The problem with relationships…. In Ruby.
Here we are, I’m on a new path to become a software developer. It was smooth sailing until my classmates and I realized we would struggle with the same thing developers and non developers struggles with…relationships.
Relationships, yes relationships. Not ones we are used to, like fighting with your partner about chores, instead these ones are a bit more complex.
So what are Relationships exactly ? According to google dictionary it is the way in which two or more concepts, objects, or people are connected, or the state of being connected.
In mathematics and statistics it is the correlation or dependence between two variables or set of data. So what happens when we bring this to computer science? Techopedia.com defines relationship in the context of databases as:
A situation that exists between two relational database tables when one table has a foreign key that references the primary key of the other table. Relationships allow relational databases to split and store data in different tables, while linking disparate data items.
Ok so we understand the definition of a relationship. Now, in order to talk about relationships in Ruby we need to understand two principles of object oriented programming:
- Polymorphism which is the ability for data to be represented as many different types. “Poly” stands for “many” and “morph” stands for “forms”. OOP gives us flexibility in using pre-written code for new purposes.
- The concept of inheritance is used in Ruby where a class inherits the behaviors of another class, referred to as the superclass. This gives Ruby programmers the power to define basic classes with large reusability and smaller subclasses for more fine-grained, detailed behaviors.
In Ruby there is something called Object Relationships that contextualizes Classes.A class in ruby always starts with the keyword class followed by the name of the class. The name should always have the first letter capitalized. Has many and Belongs to sets a connection many to many between classes in Ruby.
These classes often have three main parts. An initialize method, an instance method, and class method. Lets talk about their differences and how a better understanding of them can make our life much easier.
This method gets called when the object has been created by the class method. Whenever you call .new in a Class it will create a new instance of itself.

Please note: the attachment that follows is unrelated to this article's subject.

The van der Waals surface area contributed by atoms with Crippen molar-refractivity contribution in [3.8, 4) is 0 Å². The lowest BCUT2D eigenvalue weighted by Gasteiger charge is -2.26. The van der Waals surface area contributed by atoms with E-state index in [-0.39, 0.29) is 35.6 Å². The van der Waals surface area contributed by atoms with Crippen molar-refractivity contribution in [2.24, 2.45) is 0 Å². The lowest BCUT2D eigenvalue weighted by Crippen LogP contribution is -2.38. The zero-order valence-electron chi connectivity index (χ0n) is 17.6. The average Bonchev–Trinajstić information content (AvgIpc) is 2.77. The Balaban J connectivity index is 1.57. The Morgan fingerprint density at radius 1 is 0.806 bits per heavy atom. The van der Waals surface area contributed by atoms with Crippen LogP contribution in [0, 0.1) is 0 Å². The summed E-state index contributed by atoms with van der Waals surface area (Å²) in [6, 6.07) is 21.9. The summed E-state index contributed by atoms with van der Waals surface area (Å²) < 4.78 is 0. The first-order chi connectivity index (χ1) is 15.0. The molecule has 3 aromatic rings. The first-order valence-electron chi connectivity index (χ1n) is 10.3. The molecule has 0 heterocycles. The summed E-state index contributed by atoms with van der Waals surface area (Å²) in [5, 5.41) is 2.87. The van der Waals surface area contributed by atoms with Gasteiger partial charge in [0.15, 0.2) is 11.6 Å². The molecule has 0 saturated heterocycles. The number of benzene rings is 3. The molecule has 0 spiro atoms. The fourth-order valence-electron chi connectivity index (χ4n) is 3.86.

That is not hard to understand, every time that we create something it’ll initialize a new object with some attributes.
The real struggle comes when we have to work with class methods and instance methods, what immediately comes up is the keyword self.
Every object knows itself, in every method and inside any method the object can be referred to using the keyword self.
Before we dive deeper into self, let’s move on to the Class Method.
A class method belongs to the class as a whole, its not tied to any particular instance, this method is always prepend with the keyword self.
In this particular case we have two class methods, the first one is taking a class variable and counting its length, and the second one is turning that variable into an empty array.
We have to call the class itself in order to access to those class methods.
On the other hand we use instance methods when we need to do something in a particular instance of the class, it requires an object in order to call it.
We cannot call these methods as we did with the Owner.reset_all in our class Method example, since these two methods are not prepended by a self keyword it means that they require an object to call it.
So how we do it ?
We have to create an instance of our class and call these methods in them.
Now that we have our objects(instances) we can call the method in it.
Now we can summarize the main difference between these methods and it relates to self:
- self, inside of an instance method, references the instance (object) that called the method - the calling object.
- self, outside of an instance method, references the class and can be used to define class methods.
Although all relationships are complicated in Ruby, if you focus in understanding the three main methods (initialize, class, instance) it should make it easy.
Before writing any code, make sure you understand what the relationship is, and draw a basic diagram for it.